What: Fresh screening
When: Friday, Aug. 21, 7 p.m.
Where: SLCC, Upper Village
Cost: By donation
Film can be used pretty effectively as an educational tool, and one Whistler organization is planning on employing that power this weekend with a screening of the documentary Fresh .
Fresh aims to offer up some insight into North America's "broken industrial food system" which relies on commodity crops and uses chemicals and factory farm practices that many people feel are both harmful and unsustainable. Filmmakers examine the governmental policies that are responsible for creating this current agribusiness model, and interview "heroes" of the agricultural and food production industry working to enact positive change.
Whistler 2020, a community organization that is committed to achieving social and environmental sustainability and a healthy economy, is presenting the film at the Squamish Lil'wat Cultural Centre, followed by a panel discussion. Kevin Damaskie is the coordinator for Whistler 2020, which includes the issue of food as just one of the many priorities for sustainable development identified through public consultation that have emerged from the program.
"The Whistler 2020 food strategy is actually the newest strategy, so when Whistler 2020 rolled out in 2005, there were 16 strategy areas that had been identified by the community as kind of all the important pieces which are the puzzle of Whistler as a resort community," Damaskie explained.
Initially, food had been lumped under the category of health, social and residential affordability strategies, but it soon became apparent that the issue was important enough to standalone.
"We realized we didn't have a whole bunch of farmers... or producers, we didn't have a whole bunch of chefs and restaurateurs sitting on those task forces, so I started to connect with those people."
Damaskie saw a huge opportunity to connect the retail side of the community with the local food production that is taking place just up the highway, in the Pemberton Valley. And food isn't just important to our community.
"In this community and all across North America, you start looking at large planning organizations like the American Planning Association, they're realizing that focusing planning decisions and actions around food is as valuable as water conservation and transportation and urban planning and mass transportation because they're all connected, and everybody eats," he said.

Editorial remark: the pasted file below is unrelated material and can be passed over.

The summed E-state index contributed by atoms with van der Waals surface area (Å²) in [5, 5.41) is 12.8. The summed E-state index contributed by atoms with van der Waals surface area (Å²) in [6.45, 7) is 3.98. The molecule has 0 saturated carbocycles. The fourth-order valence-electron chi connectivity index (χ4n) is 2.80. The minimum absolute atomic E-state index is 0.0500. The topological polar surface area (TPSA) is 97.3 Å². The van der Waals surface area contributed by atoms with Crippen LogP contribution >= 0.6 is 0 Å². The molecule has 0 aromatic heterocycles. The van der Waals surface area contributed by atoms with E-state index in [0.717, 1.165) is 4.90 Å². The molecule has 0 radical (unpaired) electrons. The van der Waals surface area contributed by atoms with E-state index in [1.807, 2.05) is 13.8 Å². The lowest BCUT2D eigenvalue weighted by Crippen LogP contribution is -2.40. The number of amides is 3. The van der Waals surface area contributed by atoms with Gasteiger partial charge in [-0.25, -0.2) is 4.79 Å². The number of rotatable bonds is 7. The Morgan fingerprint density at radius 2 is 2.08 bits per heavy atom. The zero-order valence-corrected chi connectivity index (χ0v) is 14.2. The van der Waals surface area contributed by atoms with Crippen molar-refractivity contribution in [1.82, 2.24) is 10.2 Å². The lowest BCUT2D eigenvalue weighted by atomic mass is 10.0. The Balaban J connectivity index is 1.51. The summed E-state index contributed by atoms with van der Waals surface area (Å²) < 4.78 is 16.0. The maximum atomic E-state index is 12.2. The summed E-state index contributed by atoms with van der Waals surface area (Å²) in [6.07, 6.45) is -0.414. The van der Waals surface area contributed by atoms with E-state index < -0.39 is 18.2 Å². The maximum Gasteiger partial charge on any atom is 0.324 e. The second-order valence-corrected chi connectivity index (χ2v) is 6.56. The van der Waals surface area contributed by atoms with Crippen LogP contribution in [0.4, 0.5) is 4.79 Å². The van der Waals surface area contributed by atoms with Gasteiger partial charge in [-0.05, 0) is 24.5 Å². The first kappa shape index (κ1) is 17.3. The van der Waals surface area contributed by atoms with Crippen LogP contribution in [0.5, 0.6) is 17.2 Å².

So when Damaskie discovered Fresh , he went to the food task force and suggested that they screen the film to the inquiring minds in Whistler, and the members immediately started planning to make it happen.
"It's the perfect example of how the community task force process is supposed to work: active engaged citizens that care about their strategy areas bringing and sharing knowledge and action opportunities with the rest of the community," Damaskie said.
Though Fresh focuses on American communities, Damaskie is confident there are enough similarities between the food systems that the underlying ideas are applicable here, too, though the problem in Canada isn't quite at the same level as that south of the border.
"There's a crisis in American cities that obesity rates and health issues connected are on the rise from the over-consumption of over-processed foods," Damaskie said. "The lack of access to quality, healthy, local, even potentially organic foods doesn't exist in many of these mega-cities, and generally this becomes a problem for the living, working urban poor."
He points out that here in Whistler, we aren't at that crisis point, and actually have good access to fresh, local foods. By showing this film, Damaskie and the rest of the Whistler 2020 food task force hope to start a local dialogue about our food systems in Canada and closer to home.
"The example is showing what individual, passionate citizens that are committed to a cause can actually achieve, and that theme is directly connected to Whistler 2020."